Frank Merrick, founder and president of Foundation Management Inc., breaks down the mission of his company to three words: brokering good deeds.
He and his staff of nine serve as a back office to foundations, including 12 private family foundations and the Communities Foundation of Oklahoma, which holds $225 million in assets for more than 850 philanthropic funds statewide — from the Ada Library Friends Fund and Duncan Regional Hospital Health Foundation Funds to the Shawnee Family YMCA Fund and the Waynoka Historical Society Fund.
“We don't manage the money for the foundations, or decide who gets the grants,” Merrick said. “But we've designed an efficient model for both the giver and the asker.”
FMI handles everything from planning meetings and retreats for foundations to keeping their books and customizing and processing grant applications.
From his offices at 2932 NW 122, Merrick, 57, sat down with The Oklahoman on Monday to talk about how he, 13 years ago, created what he calls his dream job. This is an edited transcript:
Q: The Merrick Family Foundation is one of a dozen private trusts your company helps manage. Has philanthropy always been a part of your life?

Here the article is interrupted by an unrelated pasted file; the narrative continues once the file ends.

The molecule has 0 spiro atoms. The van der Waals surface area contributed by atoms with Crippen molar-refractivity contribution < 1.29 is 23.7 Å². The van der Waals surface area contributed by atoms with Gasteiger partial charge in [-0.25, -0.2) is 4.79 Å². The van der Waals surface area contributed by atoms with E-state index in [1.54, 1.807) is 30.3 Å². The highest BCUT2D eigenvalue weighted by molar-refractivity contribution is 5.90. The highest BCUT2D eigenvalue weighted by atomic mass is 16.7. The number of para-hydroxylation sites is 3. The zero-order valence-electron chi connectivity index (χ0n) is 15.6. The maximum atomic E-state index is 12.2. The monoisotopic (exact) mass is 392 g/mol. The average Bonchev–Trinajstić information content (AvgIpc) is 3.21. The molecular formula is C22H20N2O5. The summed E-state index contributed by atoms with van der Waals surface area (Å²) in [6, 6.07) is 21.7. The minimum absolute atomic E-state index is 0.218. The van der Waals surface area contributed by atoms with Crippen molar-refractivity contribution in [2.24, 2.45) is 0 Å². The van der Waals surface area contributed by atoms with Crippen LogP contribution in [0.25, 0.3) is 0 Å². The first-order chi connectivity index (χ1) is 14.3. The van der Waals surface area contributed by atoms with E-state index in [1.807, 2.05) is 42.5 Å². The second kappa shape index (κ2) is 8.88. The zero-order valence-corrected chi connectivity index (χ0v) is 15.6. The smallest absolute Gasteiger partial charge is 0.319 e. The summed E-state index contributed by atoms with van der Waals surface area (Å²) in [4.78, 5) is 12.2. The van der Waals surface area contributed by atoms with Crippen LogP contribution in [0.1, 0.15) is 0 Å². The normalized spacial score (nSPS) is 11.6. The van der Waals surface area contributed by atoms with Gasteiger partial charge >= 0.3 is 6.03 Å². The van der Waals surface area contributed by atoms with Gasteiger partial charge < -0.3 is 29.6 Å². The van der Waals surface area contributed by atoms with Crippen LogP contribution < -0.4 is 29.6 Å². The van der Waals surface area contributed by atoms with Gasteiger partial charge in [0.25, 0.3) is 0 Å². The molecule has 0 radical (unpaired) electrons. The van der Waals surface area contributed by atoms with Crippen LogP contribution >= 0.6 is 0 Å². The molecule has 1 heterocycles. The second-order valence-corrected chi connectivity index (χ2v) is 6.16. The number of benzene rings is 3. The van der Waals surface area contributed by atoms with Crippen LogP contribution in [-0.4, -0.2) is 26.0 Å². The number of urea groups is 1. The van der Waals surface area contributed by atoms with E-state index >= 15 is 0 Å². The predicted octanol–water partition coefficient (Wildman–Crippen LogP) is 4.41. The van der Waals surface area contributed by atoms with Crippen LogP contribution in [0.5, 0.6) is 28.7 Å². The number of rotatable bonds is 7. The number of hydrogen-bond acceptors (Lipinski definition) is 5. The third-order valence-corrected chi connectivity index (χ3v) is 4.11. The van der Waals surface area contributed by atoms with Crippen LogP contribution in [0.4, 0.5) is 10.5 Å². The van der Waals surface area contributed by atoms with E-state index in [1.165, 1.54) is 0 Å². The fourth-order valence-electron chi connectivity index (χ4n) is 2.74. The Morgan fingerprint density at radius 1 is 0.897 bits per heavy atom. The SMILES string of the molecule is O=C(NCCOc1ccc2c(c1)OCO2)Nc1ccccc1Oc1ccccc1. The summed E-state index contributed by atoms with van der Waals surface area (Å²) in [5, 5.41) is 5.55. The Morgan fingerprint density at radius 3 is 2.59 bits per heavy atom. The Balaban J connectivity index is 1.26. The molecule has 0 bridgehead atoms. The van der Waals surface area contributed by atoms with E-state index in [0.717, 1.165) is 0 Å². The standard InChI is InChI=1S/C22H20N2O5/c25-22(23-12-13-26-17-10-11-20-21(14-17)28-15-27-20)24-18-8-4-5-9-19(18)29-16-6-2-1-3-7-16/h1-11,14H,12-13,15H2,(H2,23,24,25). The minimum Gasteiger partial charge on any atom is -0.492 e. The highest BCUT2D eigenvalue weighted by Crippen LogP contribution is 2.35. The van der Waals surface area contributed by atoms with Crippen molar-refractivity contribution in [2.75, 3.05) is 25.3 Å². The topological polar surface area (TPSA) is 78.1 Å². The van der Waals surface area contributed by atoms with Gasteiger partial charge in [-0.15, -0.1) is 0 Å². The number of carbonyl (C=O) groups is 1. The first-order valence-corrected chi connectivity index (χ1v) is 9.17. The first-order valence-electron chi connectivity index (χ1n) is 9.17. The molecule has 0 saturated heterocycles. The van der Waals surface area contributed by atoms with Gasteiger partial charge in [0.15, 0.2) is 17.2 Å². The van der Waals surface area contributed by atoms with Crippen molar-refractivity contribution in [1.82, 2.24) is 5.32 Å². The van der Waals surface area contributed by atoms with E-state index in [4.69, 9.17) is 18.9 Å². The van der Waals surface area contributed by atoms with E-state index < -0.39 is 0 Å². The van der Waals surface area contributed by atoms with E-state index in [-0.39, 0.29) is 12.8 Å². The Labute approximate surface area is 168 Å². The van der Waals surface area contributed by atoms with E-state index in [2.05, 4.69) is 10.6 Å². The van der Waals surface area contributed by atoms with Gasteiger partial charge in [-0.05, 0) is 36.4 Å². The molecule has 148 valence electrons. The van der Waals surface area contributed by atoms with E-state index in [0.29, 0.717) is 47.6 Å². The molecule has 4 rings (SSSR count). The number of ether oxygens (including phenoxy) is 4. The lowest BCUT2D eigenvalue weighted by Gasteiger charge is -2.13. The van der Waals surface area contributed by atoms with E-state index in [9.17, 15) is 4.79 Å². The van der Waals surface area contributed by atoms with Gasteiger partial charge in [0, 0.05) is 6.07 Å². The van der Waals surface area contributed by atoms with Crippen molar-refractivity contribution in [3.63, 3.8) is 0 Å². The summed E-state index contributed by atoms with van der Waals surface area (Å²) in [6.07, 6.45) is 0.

A: It has. My grandfather, Ward S. Merrick, and his stepmother established the trust in 1948 after the death of my great-grandfather — Frank Merrick for whom I was named. My grandfather and his father moved from Chicago to Oklahoma to drill oil wells. I only learned a year ago, from historian Bob Blackburn, that my grandparents owned Fort Washita in the Durant/Ada area and gave it to the state of Oklahoma in '69. But I remember digging up the remains of a soldier there when I was about 8. I also remember the newspaper headlines when my grandparents created the first chair at the University of Oklahoma when I was in junior high. My grandfather was one of the founders of the OU Foundation.
Q: Tell us about your childhood.
A: I grew up on a cattle ranch in the Ardmore area — with a brother and sister, four and two years older, and another brother, two years younger. My first job was in the fifth grade, throwing The Daily Ardmoreite on afternoons and Sunday mornings. In high school, I worked for a retail clothing store and saved enough money to buy my first car, a '73 four-door Thunderbird, the day I graduated high school. My father, who earned a geology degree from OU, refused to buy us kids cars until we successfully passed two years of college. He was diagnosed with M.S. when I was 16, but we didn't lose him until I was in my late 40s. He fought going into a wheelchair and, instead, continued to walk kind of like a drunk guy, before his last year of life when he used a scooter. My mother — Marianne Brown Bachman — remarried and lives in Edmond.
Q: And college? Did you successfully pass two years?